Monday, July 18, 2011

It's About Jobs, Stupid!

America has a growth deficit. As the latest job report shows unemployment reached 9.2%-- the highest rate of 2011-- investors and employers continue to react negatively to this bad news.

During the three years of the Obama administration, in this dismal economy millions of Americans have been forced to take jobs which they are overqualified for or they have simply given up looking for work entirely. If you include those workers, the real unemployment rate is higher than 16.2% by conservative estimates.

These numbers are far worse depending on geography, with the most glaring examples of misguided economic policies being in poor urban communities.

Capital always follows the path of least resistance and greatest opportunity. But not only has President Obama’s continuation of endless deficit spending not resulted in so-called Keynesian “pump priming” and economic growth, it has discouraged private investment as money continues to flow into safe havens like Treasurys.

As the debt-ceiling debate rages on and some in the Senate Republican leadership seem ready to negotiate with big-government Democrats, the proverbial 4.2 trillion dollar gorilla in the room continues to grow while trampling over our economy and the formation of small businesses. To be clear, there are two distinct paths:

We can go the route which President Obama favors, which includes an ever-increasing debt ceiling which will continue to crush economic activity.

Or, we can force government to “eat their peas” and use the force of law to handcuff legislators to policies which spur economic growth and job creation.

And the time to choose a path is today, before August 2, when the Federal government will officially run out of money to pay outstanding obligations.

According to Michael Tanner of CATO, the Treasury Department will collect roughly $203 billion in taxes during August, but have liabilities totaling more than $307 billion. You certainly could not run your family budget with this type of recklessness. And as America runs at lightning speed toward a Greek-like financial catastrophe, as our debt is on the verge of consuming our nation’s entire output.

Throughout American history, we have never failed to increase the debt ceiling. And as irresponsible politicians grow government for their own political gain, they have left us with a financial cancer which is metastasizing rapidly.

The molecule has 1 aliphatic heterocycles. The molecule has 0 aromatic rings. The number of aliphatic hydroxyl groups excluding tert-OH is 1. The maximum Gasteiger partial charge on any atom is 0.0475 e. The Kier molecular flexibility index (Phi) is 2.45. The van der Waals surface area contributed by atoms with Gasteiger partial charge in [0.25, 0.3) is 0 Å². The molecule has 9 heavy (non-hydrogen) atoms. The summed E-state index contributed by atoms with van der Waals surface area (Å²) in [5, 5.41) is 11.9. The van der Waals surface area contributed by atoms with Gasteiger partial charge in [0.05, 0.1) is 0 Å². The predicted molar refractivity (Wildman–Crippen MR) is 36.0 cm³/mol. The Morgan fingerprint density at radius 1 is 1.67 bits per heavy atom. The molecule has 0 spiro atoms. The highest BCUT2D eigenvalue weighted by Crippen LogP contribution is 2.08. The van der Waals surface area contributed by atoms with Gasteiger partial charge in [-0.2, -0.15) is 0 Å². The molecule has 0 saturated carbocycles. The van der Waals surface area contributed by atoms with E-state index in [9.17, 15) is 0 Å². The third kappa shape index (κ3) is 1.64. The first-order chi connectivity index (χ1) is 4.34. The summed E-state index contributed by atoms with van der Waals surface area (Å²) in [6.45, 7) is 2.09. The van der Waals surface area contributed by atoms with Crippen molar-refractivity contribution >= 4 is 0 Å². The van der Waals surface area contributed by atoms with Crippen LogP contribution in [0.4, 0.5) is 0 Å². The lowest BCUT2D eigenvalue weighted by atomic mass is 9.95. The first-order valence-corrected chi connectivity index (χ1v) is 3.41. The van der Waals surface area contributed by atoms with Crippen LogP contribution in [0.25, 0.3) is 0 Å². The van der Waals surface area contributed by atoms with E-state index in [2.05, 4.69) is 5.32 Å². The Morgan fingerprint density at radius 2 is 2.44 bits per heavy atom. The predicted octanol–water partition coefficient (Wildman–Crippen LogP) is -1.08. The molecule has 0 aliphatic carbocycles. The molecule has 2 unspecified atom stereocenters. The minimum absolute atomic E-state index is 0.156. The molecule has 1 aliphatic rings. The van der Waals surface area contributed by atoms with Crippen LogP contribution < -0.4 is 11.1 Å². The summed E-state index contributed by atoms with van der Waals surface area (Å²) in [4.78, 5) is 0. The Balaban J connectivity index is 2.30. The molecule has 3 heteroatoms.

Therefore, conservatives must act boldly and proactively. Not only must we sit at the bargaining table and demand cuts, but there must be cuts in all levels of government which amount to an immediate reduction in the deficit. Anything less is unacceptable.

The second step is to use tough statuary caps which will tie the hands of future politicians from spending beyond the historical, pre-Bush average of 18% of the Gross Domestic Product. Politicians in both parties have proven themselves untrustworthy to reduce spending, so breaking that limitation would mandate simultaneous spending reductions.

And finally, we must have Congress approve the Hatch-Lee Balanced Budget Amendment Balanced Budget Amendment, and send it to the states for ratification. Not only would it mirror most states which have their own requirements for expenditures equally revenue, but it additionally requires a 2/3rds supermajority to approve tax increases. And once the amendment is official, it would be quite impossible in the modern era to ever repeal it.

These proposals would have been impossible in any previous congress, including the 1994 Gingrich Revolution. But things have changed now that every man, woman, and child in the United States owes $46,000, and with our debt on a path to double within 10 years.

Thanks to Tea Party activists providing the necessary backlash to an ever-expanding federal government, the proposals put forth in the Cut, Cap, and Balance pledge are not only entirely possible, a majority of Americans understand they are necessary to put America on a path to new jobs and prosperity.



Skyscraper "Loophole" Creates Jobs

When Michael Moore looks at a skyscraper, he sees a bloated monument to rich investors. He becomes nauseous and his lunch floats back up into his throat as he imagines the tenants who can afford Class A rent: Tenants like a semi-retired banker and his entrepreneurial son who watch the sun rise from their 92nd floor office suite while their assistant pours cold, crystal-clear water into tall glasses holding cucumber slices.

“Hmmm, how can I knock that tower down and humble those richies?” Moore wonders to himself. “I certainly can’t push it over. I’d have to give up my breakfast of chocolate covered bacon and hit the gym every morning. Way too much work for a big boy like me. … I’ve got it! I’ll ask the President to push for eliminating the carried interest tax break!”

Moore detests buildings that stand as public monuments to capitalism. In fact, he wrapped the New York Stock Exchange building in crime-scene tape for his movie, Capitalism: A Love Story.

Hollywood elites like Moore and his fans at The New York Times imply that legitimate tax incentives for entrepreneurial risk—like the carried interest tax break—are “loopholes.”

The term “loophole” confuses Americans into thinking that wealthy entrepreneurs are cheaters on par with the 5th grade bully who brazenly steals little Ashley’s sandwich out of her hands and takes his first pilfered bite before her astonished eyes.